“A hard rain is coming.” Such was the warning, presumably deliberately leaked, from a briefing by Dominic Cummings to Special Advisers. Whitehall was set for a massive shake up.
The news should not have come as a surprise to anyone either listening in or reading about it in the papers afterwards. Those familiar with the Cummings blog will have read detailed critiques of intrinsic civil service flaws, arising from first hand experience and attempts at localised reform. The Vote Leave campaign itself underlined that Brexit provided opportunities that were to be seized, but also that the referendum result was not an end in itself and to reach its full potential it required fresh work.
Anyone who has followed the news over recent years will recall countless stories of Whitehall failure: IT scheme catastrophes; sensitive memory sticks and laptops going missing; illegal immigrants working inside the Home Office itself; procurement overruns; PFI outrages; DfID bankrolling costly gimmicks; expensive politically-correct job hires; and so on. More recently, there has been the disastrous mishandling of Brexit negotiations themselves, albeit with mandarins empowered to go rogue by the incompetence and dithering of senior ministers, in a situation only lately gripped.
Whitehall reform is clearly necessary and long overdue. It was even said to have been the regretted missing piece of the agenda that was to have been undertaken in the Thatcher decade. But what form now should it take? How far should it march? And what objectives does it need to secure?
In Red Cell’s latest paper, we have reviewed the system of law making in the EU, and how much of what was once considered “out of scope” can now be corrected. There, we focused on the obscure and astonishingly little known facets of comitology, the inevitable red tape that accrues for the UK economy, and proposals for a streamlined system that takes back control of the drafting of legislation. Reform here unfortunately remains an area of seemingly limited political consideration.
In a wider context of strategic planning, we can also draw the reader’s attention to our recent paper on risk management, and attempting to apply the wizardry of superforecasting to policy (which, though now trendy at the top, risks misapplying some of the critical lessons involved).
This new paper forms the corollary to that research, covering the people and systems doing the policy drafting.
It begins with a remarkable piece by Tony Lane, who held a senior post covering international trade negotiations. He tackles head on “What therapies will best help Whitehall make Brexit effective”, from its approach to handling international relationships through to training.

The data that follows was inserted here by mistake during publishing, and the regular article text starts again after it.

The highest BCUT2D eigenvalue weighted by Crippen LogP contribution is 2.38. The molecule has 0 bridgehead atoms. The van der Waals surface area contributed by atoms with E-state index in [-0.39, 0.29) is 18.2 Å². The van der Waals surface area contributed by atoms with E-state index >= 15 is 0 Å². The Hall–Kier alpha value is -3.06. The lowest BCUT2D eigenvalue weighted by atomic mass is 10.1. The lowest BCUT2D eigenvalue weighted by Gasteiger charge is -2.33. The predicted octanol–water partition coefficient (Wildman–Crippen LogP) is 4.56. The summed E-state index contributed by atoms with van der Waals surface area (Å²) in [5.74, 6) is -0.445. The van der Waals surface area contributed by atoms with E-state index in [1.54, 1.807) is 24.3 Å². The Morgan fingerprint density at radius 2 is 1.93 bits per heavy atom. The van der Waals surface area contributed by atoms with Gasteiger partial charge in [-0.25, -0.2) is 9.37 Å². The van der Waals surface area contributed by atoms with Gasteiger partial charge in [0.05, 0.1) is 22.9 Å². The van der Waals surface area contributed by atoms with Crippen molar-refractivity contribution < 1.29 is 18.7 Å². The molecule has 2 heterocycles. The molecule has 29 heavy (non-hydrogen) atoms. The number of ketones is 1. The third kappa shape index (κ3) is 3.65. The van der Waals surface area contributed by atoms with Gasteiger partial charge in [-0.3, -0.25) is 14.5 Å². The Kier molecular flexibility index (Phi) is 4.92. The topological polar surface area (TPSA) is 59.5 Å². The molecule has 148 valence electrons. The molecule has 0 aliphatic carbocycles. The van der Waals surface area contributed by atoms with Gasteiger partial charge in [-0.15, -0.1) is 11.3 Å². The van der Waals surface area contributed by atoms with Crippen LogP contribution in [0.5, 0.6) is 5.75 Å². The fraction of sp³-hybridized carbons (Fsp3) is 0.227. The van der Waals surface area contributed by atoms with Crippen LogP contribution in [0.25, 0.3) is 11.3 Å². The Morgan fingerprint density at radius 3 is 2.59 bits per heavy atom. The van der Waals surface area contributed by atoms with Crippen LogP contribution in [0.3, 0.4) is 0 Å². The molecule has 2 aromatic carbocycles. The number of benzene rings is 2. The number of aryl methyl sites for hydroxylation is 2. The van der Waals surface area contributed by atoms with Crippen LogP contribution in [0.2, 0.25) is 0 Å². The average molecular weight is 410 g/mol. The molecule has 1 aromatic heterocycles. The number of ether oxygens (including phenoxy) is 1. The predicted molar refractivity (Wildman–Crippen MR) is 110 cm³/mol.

Sir Richard Packer was Permanent Secretary at MAFF. His book, The Politics of BSE, is certainly no light read but makes for rare (and alarming) insight on the role of personal relationships within and across ministries, for good but often for bad – particularly when blame-dodging and spin enter the equation. Here in this paper, Sir Richard inserts a salutary warning about breaking all the eggs to achieve the desirable objective.
Two former civil servants from Ireland supply the next contribution, which takes the form of a short dialogue. The commentators draw from their own wealth of experience to provide a mixture of useful prompts and parallels for reshaping our own civil service.
Finally, past Red Cell contributor Adrian Hill adds a number of observations and proposals based on his time in both the civil service but also the military, which have somewhat different ways of doing business and generate prospects for direct comparison.
Brexit demands major changes. Leaving the EU means stripping away levels of distant, obscure, complex and particularly undemocratic administrative hierarchy from British governance – the Brussels knotweed of our times. These changes are on top of the reforms needed to address increasingly familiar failings within Whitehall itself. Some are specific, with certain departments carrying worse reputations than others. Others are generic across the civil service. After a long drought, a hard rain is indeed overdue. But it must not become an all-devouring flash flood that takes away the good as well as the bad. That includes the levees that might protect us all from any maliciously radical – and literally revolutionary – Neo-Corbynite government in the future.
This article is taken from Hard Rain and Galoshes by Red Cell, which you will be able to read in full here shortly.